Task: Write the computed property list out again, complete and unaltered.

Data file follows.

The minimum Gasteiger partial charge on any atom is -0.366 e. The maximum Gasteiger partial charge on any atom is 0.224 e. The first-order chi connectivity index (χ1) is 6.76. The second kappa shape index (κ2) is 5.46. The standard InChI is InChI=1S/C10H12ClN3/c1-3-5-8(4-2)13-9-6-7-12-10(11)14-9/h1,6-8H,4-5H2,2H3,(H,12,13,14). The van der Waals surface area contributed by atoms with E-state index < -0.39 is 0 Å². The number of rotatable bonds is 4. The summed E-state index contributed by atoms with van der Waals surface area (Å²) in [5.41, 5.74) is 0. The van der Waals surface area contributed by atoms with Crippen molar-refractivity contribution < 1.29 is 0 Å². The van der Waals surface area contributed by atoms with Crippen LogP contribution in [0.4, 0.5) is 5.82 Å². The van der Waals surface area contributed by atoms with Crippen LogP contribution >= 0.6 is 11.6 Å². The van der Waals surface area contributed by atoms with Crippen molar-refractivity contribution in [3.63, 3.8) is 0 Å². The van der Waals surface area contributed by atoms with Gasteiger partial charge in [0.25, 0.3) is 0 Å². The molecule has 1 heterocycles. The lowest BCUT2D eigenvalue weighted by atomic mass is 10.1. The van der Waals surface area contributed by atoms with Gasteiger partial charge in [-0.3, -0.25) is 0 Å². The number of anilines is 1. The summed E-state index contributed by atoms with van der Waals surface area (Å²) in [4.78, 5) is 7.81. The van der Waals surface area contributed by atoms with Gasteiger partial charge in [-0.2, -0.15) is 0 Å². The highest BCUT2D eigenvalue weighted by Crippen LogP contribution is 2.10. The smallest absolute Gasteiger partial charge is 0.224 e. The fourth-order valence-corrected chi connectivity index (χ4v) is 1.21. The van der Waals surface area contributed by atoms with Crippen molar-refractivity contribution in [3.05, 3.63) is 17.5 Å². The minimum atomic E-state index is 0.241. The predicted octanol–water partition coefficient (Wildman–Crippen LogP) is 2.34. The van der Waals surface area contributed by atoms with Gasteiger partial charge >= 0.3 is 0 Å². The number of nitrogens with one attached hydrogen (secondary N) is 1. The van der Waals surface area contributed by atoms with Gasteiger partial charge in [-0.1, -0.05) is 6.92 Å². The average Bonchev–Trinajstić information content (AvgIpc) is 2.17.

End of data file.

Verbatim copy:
The minimum Gasteiger partial charge on any atom is -0.366 e. The maximum Gasteiger partial charge on any atom is 0.224 e. The first-order chi connectivity index (χ1) is 6.76. The second kappa shape index (κ2) is 5.46. The standard InChI is InChI=1S/C10H12ClN3/c1-3-5-8(4-2)13-9-6-7-12-10(11)14-9/h1,6-8H,4-5H2,2H3,(H,12,13,14). The van der Waals surface area contributed by atoms with E-state index < -0.39 is 0 Å². The number of rotatable bonds is 4. The summed E-state index contributed by atoms with van der Waals surface area (Å²) in [5.41, 5.74) is 0. The van der Waals surface area contributed by atoms with Crippen molar-refractivity contribution < 1.29 is 0 Å². The van der Waals surface area contributed by atoms with Crippen LogP contribution in [0.4, 0.5) is 5.82 Å². The van der Waals surface area contributed by atoms with Crippen LogP contribution >= 0.6 is 11.6 Å². The van der Waals surface area contributed by atoms with Crippen molar-refractivity contribution in [3.63, 3.8) is 0 Å². The van der Waals surface area contributed by atoms with Gasteiger partial charge in [0.25, 0.3) is 0 Å². The molecule has 1 heterocycles. The lowest BCUT2D eigenvalue weighted by atomic mass is 10.1. The van der Waals surface area contributed by atoms with Gasteiger partial charge in [-0.3, -0.25) is 0 Å². The number of anilines is 1. The summed E-state index contributed by atoms with van der Waals surface area (Å²) in [4.78, 5) is 7.81. The van der Waals surface area contributed by atoms with Gasteiger partial charge in [-0.2, -0.15) is 0 Å². The highest BCUT2D eigenvalue weighted by Crippen LogP contribution is 2.10. The smallest absolute Gasteiger partial charge is 0.224 e. The fourth-order valence-corrected chi connectivity index (χ4v) is 1.21. The van der Waals surface area contributed by atoms with Crippen molar-refractivity contribution in [3.05, 3.63) is 17.5 Å². The minimum atomic E-state index is 0.241. The predicted octanol–water partition coefficient (Wildman–Crippen LogP) is 2.34. The van der Waals surface area contributed by atoms with Gasteiger partial charge >= 0.3 is 0 Å². The number of nitrogens with one attached hydrogen (secondary N) is 1. The van der Waals surface area contributed by atoms with Gasteiger partial charge in [-0.1, -0.05) is 6.92 Å². The average Bonchev–Trinajstić information content (AvgIpc) is 2.17.